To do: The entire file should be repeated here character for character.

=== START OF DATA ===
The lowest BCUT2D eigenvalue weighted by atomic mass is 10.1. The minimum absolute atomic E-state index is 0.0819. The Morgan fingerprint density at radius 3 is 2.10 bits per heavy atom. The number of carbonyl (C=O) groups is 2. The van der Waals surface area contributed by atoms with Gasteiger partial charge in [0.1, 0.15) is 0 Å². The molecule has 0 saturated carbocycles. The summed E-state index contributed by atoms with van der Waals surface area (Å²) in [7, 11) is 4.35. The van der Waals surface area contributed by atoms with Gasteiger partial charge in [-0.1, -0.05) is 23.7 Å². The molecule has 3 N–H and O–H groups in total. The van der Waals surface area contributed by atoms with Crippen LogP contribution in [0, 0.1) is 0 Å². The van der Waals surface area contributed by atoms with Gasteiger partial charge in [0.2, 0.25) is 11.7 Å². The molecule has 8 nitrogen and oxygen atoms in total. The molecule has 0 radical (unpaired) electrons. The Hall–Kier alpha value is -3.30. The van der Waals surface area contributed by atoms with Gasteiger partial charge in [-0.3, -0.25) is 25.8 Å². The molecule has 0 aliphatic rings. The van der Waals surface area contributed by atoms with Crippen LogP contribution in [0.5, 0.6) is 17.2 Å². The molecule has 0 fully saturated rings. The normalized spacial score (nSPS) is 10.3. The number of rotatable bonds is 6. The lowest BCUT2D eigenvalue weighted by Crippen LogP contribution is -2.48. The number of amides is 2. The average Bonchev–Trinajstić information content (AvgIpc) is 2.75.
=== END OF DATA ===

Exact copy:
The lowest BCUT2D eigenvalue weighted by atomic mass is 10.1. The minimum absolute atomic E-state index is 0.0819. The Morgan fingerprint density at radius 3 is 2.10 bits per heavy atom. The number of carbonyl (C=O) groups is 2. The van der Waals surface area contributed by atoms with Gasteiger partial charge in [0.1, 0.15) is 0 Å². The molecule has 0 saturated carbocycles. The summed E-state index contributed by atoms with van der Waals surface area (Å²) in [7, 11) is 4.35. The van der Waals surface area contributed by atoms with Gasteiger partial charge in [-0.1, -0.05) is 23.7 Å². The molecule has 3 N–H and O–H groups in total. The van der Waals surface area contributed by atoms with Crippen LogP contribution in [0, 0.1) is 0 Å². The van der Waals surface area contributed by atoms with Gasteiger partial charge in [0.2, 0.25) is 11.7 Å². The molecule has 8 nitrogen and oxygen atoms in total. The molecule has 0 radical (unpaired) electrons. The Hall–Kier alpha value is -3.30. The van der Waals surface area contributed by atoms with Gasteiger partial charge in [-0.3, -0.25) is 25.8 Å². The molecule has 0 aliphatic rings. The van der Waals surface area contributed by atoms with Crippen LogP contribution in [0.5, 0.6) is 17.2 Å². The molecule has 0 fully saturated rings. The normalized spacial score (nSPS) is 10.3. The number of rotatable bonds is 6. The lowest BCUT2D eigenvalue weighted by Crippen LogP contribution is -2.48. The number of amides is 2. The average Bonchev–Trinajstić information content (AvgIpc) is 2.75.